Blogs, Facebook and Twitter are having an impact on the way Papua New Guineans involve themselves in the political process.
Presenter: Nasya Bahfen
Speaker: Emmanuel Narakobi administrator of the Masalai blog and SharpTalk facebook group
BAHFEN: Emmanuel Narakobi runs the popular Masalai blog and is one of the administrators of SharpTalk, a Facebook group where users discuss all things PNG election related.
NARAKOBI: The biggest one has been starting with the constitutional crisis, it … neatly correct, it was a very difficult one, even lawyers from PNG … couldn't really work out who was right. But went into all the other appointments in terms of police commissioners and judges.
BAHFEN: When they were talking about the constitutional crisis on avenues like SharpTalk, was the discussion heated or divisive? Like were there people who were very pro-Somare and pro-O'Neill?
NARAKOBI: No, no the general mood of the discussion was more towards them coming to a solution. Everyone was sort of tired of the politics in a sense, they just wanted to get on with nation building. And it actually resulted again through SharpTalk people organising and taking part in discussions that were being held by Transparency International and the church groups. And so they got involved in that discussion as well too, and releasing media statements and suddenly all saying that the public and the country wants a solution to be made.
BAHFEN: Another popular political blog in PNG is the Garamut. It's run by an anonymous blogger who goes by the name of Tarvuvur for now. He says the election results are featuring highly in discussions, as well as the problems people have had with voter registration and details.
TARVUVUR: One of the key issues that people are concerned about and they're using Facebook and Twitter and even the comments on my blog for example to vent their frustration, particularly over the past two weeks as we were heading into this election period, it's to do with the common roll. And how many of our voters, particularly those who have access to technology and social media haven't found the names of themselves or their families on the common roll, and hence they've suddenly had an access to a medium by which they can pronounce that fact to a wide audience. And as a result we've seen a lot of comments on Facebook.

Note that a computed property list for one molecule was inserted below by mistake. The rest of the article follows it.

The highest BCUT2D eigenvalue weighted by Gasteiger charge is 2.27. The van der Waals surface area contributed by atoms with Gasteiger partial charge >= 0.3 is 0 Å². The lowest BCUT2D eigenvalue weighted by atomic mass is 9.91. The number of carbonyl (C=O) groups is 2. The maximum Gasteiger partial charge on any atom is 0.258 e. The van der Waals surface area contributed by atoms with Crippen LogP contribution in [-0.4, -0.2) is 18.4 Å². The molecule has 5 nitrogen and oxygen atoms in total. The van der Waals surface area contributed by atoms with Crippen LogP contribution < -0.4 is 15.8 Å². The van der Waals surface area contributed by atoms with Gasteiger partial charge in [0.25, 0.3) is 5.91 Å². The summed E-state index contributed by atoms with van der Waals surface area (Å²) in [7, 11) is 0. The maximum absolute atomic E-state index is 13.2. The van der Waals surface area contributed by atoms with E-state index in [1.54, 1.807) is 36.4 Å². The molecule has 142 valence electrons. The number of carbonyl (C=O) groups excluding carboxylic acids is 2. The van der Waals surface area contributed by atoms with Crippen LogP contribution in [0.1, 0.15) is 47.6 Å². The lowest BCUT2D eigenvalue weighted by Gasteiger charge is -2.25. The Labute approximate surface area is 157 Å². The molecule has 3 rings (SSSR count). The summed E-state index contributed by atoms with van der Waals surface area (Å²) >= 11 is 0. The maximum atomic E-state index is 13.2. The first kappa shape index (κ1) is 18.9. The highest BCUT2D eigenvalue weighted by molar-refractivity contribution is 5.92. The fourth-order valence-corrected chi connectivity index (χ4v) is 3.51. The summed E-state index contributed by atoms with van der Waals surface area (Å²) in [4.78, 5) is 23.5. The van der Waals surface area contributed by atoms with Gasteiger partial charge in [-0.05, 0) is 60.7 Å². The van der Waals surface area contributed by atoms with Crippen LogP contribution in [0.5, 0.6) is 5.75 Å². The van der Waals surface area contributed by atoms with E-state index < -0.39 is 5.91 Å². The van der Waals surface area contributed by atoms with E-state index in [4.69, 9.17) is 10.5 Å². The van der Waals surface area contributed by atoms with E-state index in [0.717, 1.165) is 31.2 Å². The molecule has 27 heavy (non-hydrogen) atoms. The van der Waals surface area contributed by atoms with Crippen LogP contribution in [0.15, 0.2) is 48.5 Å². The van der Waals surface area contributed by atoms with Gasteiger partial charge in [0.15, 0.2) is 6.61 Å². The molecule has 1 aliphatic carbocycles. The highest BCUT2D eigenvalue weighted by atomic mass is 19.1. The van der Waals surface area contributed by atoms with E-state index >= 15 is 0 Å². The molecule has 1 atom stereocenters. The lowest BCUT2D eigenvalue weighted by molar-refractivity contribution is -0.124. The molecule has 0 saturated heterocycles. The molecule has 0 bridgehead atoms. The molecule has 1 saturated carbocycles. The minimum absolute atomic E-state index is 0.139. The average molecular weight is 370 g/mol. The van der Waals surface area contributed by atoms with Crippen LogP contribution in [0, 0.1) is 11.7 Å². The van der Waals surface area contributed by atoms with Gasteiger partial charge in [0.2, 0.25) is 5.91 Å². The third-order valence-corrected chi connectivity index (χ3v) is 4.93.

BAHFEN: Both PNG bloggers I spoke to say the use of social media marks a change in the way people in PNG take part in political discussion. Here's the Masalai blog manager, Emmanuel Narakobi:
NARAKOBI: It's been huge, I'm the administrator on SharpTalk, a fairly active Facebook group among PNG users. We have probably about three to four-thousand users on that and then the constitutional crisis, the numbers jumped up to about six-thousand members.
BAHFEN: That's a lot.
NARAKOBI: Yeah exactly, we could directly see the amount of people that actively wanted to access information about what was going on and participate in discussions.
BAHFEN: Now in previous elections in PNG that hasn't happened right? This is something that's different and new I guess?
NARAKOBI: Yeah absolutely, it's been a great avenue for people to get information about what's happening, the background story on issues and things like that. So people aren't as isolated as before.
BAHFEN: That's something that Tarvuvur agrees with, while PNG media has always been quite free, he says social media has given the reactions and discussion of voters more of an immediacy.
TARVUVUR: Absolutely, we have seen that happened as we speak right now. In the past when we had previous elections we knew that there were problems with the common roll. Because of that access to social media and technology, it seems to have become amplified or the amount of complaints or issues being raised by people I think to some degree have always been there, but the provision of social media we now see those issues gaining prominence in terms of people talking about it. So traditional media have always reported stories about the election, their only problem is that they're so slow in terms of updating instantaneous information regards to what's going on live. But they're always a good 12 hours or 24 hours behind what's happened.
BAHFEN: But the engagement hasn't stuck to Facebook, as Emmanuel Narakobi describes, it's also spurred political action offline.
NARAKOBI: And I think one of the best examples was the parliament had advised the public that they possibly delay the elections, and this was before Easter weekend. And so over the whole Easter break on a weekend people … organising on Facebook to organise a protest march on Tuesday after Easter Monday. So just seeing the people putting in the effort into something like that on a public holiday was quite interesting.
BAHFEN: And do you think it's much of a generational shift perhaps? Because usually the people who use social media are young people, so do you think perhaps we're seeing more young people in Papua New Guinea getting involved with the political process through social media?
NARAKOBI: Yes definitely, definitely. The majority of users on Facebook in PNG are 25 and under or around 35 and under. So it is definitely a younger population that's getting involved with social media.